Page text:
As Senate Republicans workshop their own healthcare reform bill, they are considering removing the tax exemption for employer-sponsored health insurance plans. Such a proposal would likely face stiff opposition. So what is the exemption and what would be the benefit of removing it?
As Senate Republicans workshop their own healthcare reform bill, The Wall Street Journal has reported that they are considering removing the tax exemption for employer-sponsored health insurance plans. Such a proposal would likely face strong opposition. So what is the exemption and what would be the benefit of removing it?
Here are 5 facts about the tax exclusion on employer health insurance.
1. The exclusion is law
WSJ reported that under tax law, “compensation in the form of health insurance isn’t treated as income for workers.” So the value of the insurance isn’t subject to taxes. According to the Tax Policy Center, the exclusion lowers the after-tax cost of insurance.
2. Lost revenues
In a column for The New York Times, Joseph Antos, PhD, of American Enterprise Institute, called the exemption the “largest tax break in the federal tax code” and a “stealth subsidy.” The exemption results in lost revenues for the federal government of roughly $250 billion annually, which would be more than enough to provide health insurance to the remaining uninsured in the country.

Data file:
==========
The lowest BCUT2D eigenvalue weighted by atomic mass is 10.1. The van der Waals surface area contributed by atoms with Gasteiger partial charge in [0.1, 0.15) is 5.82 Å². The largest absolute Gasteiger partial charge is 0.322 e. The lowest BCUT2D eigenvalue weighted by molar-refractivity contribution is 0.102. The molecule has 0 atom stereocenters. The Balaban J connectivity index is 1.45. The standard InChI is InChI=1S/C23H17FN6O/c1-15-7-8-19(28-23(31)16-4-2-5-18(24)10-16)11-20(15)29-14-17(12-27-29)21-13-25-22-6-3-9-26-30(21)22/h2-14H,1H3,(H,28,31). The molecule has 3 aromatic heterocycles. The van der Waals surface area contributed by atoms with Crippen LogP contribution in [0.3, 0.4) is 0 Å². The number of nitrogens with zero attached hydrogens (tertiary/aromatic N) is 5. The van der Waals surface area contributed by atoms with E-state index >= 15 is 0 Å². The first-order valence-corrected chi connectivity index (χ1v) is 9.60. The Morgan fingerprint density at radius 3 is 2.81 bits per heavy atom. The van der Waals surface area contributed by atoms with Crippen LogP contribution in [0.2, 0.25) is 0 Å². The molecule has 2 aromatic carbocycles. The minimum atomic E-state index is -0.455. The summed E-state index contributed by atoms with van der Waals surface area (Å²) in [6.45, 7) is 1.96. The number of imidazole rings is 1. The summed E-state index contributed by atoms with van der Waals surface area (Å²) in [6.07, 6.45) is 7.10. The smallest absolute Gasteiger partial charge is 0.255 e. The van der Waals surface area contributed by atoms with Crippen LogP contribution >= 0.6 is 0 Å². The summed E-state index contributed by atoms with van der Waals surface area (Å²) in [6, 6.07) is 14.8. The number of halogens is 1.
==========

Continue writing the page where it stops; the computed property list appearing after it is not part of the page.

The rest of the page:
3. Congress has considered removing it before
The House of Representatives ultimately did not include removing the tax exemption in the American Health Care Act, but it had been considered. In their version, the bill would limit the amount companies could exclude.
4. There is a lot of opposition
Unsurprisingly, employers are strongly opposed to the idea of removing the tax exemption. In a podcast with The Wharton School at the University of Pennsylvania, Katherine Hempstead, PhD, from the Robert Wood Johnson Foundation, explained that employers use health insurance to recruit new employees and they “are uncomfortable about transitioning to a phase where they are not the providers of those benefits.”
5. The impact on workers
Antos argues that the exemption “distorts how workers are paid” since employers contribute to the health insurance premium instead of raising salaries. In the podcast with Hempstead, Robert Field, PhD, MPH, JD, of Drexel University, cast doubt on the idea that worker wages would increase all that much. He thought it unlikely that employers would really give all the money they would have paid to the insurance company to workers instead. Plus, now employees would have to pay taxes on those wage increases.